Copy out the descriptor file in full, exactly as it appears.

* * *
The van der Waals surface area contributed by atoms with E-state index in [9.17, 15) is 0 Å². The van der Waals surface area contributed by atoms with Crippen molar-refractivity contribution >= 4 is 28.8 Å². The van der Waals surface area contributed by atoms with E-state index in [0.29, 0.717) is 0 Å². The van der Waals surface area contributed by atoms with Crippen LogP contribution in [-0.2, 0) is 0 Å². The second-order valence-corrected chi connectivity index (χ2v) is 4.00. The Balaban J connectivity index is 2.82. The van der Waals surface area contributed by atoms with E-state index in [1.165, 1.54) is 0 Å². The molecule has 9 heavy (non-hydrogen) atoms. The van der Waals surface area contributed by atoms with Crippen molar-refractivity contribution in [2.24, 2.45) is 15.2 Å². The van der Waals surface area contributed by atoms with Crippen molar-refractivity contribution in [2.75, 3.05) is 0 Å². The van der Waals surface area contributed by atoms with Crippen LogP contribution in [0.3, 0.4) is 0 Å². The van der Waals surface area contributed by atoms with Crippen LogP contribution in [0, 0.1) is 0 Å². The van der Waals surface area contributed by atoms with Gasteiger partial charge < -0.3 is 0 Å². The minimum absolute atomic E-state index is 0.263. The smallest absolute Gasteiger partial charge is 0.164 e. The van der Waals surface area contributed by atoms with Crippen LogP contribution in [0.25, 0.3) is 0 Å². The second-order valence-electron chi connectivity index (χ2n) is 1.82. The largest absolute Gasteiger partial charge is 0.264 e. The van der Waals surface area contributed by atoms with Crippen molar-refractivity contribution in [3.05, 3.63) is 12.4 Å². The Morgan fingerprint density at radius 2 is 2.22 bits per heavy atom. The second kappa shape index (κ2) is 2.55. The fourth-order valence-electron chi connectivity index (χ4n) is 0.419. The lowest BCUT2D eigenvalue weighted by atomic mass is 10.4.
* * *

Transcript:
The van der Waals surface area contributed by atoms with E-state index in [9.17, 15) is 0 Å². The van der Waals surface area contributed by atoms with Crippen molar-refractivity contribution >= 4 is 28.8 Å². The van der Waals surface area contributed by atoms with E-state index in [0.29, 0.717) is 0 Å². The van der Waals surface area contributed by atoms with Crippen LogP contribution in [-0.2, 0) is 0 Å². The second-order valence-corrected chi connectivity index (χ2v) is 4.00. The Balaban J connectivity index is 2.82. The van der Waals surface area contributed by atoms with E-state index in [1.165, 1.54) is 0 Å². The molecule has 9 heavy (non-hydrogen) atoms. The van der Waals surface area contributed by atoms with Crippen molar-refractivity contribution in [2.24, 2.45) is 15.2 Å². The van der Waals surface area contributed by atoms with Crippen molar-refractivity contribution in [2.75, 3.05) is 0 Å². The van der Waals surface area contributed by atoms with Crippen LogP contribution in [0.3, 0.4) is 0 Å². The van der Waals surface area contributed by atoms with Crippen LogP contribution in [0, 0.1) is 0 Å². The van der Waals surface area contributed by atoms with Gasteiger partial charge < -0.3 is 0 Å². The minimum absolute atomic E-state index is 0.263. The smallest absolute Gasteiger partial charge is 0.164 e. The van der Waals surface area contributed by atoms with Crippen LogP contribution in [0.25, 0.3) is 0 Å². The second-order valence-electron chi connectivity index (χ2n) is 1.82. The largest absolute Gasteiger partial charge is 0.264 e. The van der Waals surface area contributed by atoms with Crippen molar-refractivity contribution in [3.05, 3.63) is 12.4 Å². The Morgan fingerprint density at radius 2 is 2.22 bits per heavy atom. The second kappa shape index (κ2) is 2.55. The fourth-order valence-electron chi connectivity index (χ4n) is 0.419. The lowest BCUT2D eigenvalue weighted by atomic mass is 10.4.